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Dec 30, 2011 at 9:32 PM


Can we use the DataServiceContext.CreateQuery<T> to query Azure storage table directly from the phone? I am aware of the security issue w/ the key, but setting that aside, I am just wondering whether it's even possible.  If possible, any tip on where to put the azure storage security key in the header of the request will be helpful.




Jan 15, 2012 at 12:42 PM

Hi Tony,

Did you find the answer to your question ? You can certainly store your credentials on the phone even though it represents a security risk. You don't have to manually add the required headers, just use the TableServiceContext class and pass a StorageCredentialsAccountAndKey instance into the constructor. The StorageCredentials class will do the work of setting the appropriate headers for you.


Jan 17, 2012 at 3:29 PM

Hi Yacine,


There's no CreateQuery<T> funciton in the TableServiceContext class. It's only in the DataServiceContext class.



Jan 17, 2012 at 11:32 PM


The Windows Phone version of DataServiceContext doesn't expose CreateQuery<T> either, you should build the Uri manually and pass it to the BeginExecute method along with a callback to send the query to the service and retrieve the response.



Jan 21, 2012 at 4:38 PM

Hi Yacine,

I haven't seen any example on how BeginExecute can query Azure Table directly from the Windows Phone (without having to go thru a web instance). Do you have an example somewhere I can look at?



Jan 22, 2012 at 12:45 AM

Sure, here's an example that uses DataServiceCollection.LoadAsync() instead - under the covers LoadAsync calls BeginExecute. Make sure you change the value of AzureStorageTableProxyEndpoint in app.xaml to the uri your storage account in the cloud or local.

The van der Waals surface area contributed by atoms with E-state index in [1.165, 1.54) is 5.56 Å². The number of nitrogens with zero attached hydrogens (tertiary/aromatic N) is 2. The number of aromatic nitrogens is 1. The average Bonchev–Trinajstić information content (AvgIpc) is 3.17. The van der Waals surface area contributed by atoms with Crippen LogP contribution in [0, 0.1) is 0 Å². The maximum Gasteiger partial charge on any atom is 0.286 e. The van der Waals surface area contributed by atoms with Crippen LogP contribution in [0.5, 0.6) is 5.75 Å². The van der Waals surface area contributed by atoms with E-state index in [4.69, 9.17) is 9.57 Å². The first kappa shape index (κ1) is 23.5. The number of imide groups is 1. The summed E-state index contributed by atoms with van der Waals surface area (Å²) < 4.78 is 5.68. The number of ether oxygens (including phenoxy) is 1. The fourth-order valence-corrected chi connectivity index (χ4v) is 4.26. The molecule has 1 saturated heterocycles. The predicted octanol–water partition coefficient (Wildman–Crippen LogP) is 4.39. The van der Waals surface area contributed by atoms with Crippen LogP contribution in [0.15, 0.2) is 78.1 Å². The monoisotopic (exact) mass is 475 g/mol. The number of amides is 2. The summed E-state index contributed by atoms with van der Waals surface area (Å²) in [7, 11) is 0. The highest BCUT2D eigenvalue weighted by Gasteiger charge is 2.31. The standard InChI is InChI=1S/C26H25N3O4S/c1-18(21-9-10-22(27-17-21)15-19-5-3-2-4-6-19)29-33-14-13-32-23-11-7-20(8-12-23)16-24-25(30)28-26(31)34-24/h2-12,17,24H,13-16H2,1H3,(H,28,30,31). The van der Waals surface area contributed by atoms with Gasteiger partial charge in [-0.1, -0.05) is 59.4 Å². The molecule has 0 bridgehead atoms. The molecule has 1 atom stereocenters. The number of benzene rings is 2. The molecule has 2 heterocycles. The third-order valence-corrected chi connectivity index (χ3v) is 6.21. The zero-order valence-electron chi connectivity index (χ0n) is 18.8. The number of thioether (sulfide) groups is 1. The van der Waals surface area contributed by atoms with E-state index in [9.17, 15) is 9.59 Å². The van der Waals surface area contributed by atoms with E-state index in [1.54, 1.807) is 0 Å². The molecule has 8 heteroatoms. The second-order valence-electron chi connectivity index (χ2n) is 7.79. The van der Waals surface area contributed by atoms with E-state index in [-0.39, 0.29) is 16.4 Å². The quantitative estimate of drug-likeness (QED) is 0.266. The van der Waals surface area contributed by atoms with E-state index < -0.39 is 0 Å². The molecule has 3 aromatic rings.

public MainPage()

            storageAccount = App.Current.Resources["StorageAccount"].ToString();
            storageKey = App.Current.Resources["StorageKey"].ToString();
            var credentials = new StorageCredentialsAccountAndKey(storageAccount, storageKey);

            tableContext = new TableServiceContext(

            ContactsList = new DataServiceCollection<Contact>(tableContext);

            DataContext = ContactsList;


        private void LoadContacts()
            var tableUri = new Uri(tableContext.BaseUri.ToString()
                + "/" + tableName, UriKind.Absolute);

            ContactsList.LoadCompleted += (s, e) =>
                if (e.Error != null)
                    throw new Exception(e.Error.Message);
                if (ContactsList.Continuation != null)



Jan 22, 2012 at 3:26 AM

These days I find that I use our NuGet packages quite a bit more - if you decide to use the Phone.Storage NuGet you'll see a slight variation. Here's some code from an app I'm writing:

    DataServiceCollection<CloudNote> cloudNotesCollection;

    private void QueryCloudNotes()
        var context = CloudStorageContext.Current.Resolver.CreateTableServiceContext();

        cloudNotesCollection = new DataServiceCollection<CloudNote>(context);
        cloudNotesCollection.LoadCompleted += this.OnTableLoaded;
        var tableUri = new Uri(


    protected virtual void OnTableLoaded(object sender, LoadCompletedEventArgs e)
        List<CloudNote> cloudNotes = cloudNotesCollection.ToList();

        listNotes.ItemsSource = cloudNotes;

What's nice about the NuGets is we now have a StorageInitializer which lets you do development directly against the storage service but later you can flip it so that you proxy through services running in Windows Azure (thereby not risking your keys). You should check it out.

Jan 24, 2012 at 2:34 AM

Thank you Wade. The nugets works like a charm on both emulator and actual storage. Two thumbs up!!

Thank you also to Yacine for the tip.

Jan 24, 2012 at 3:56 AM

Glad it helped!

Thank you too for your help, Yacine!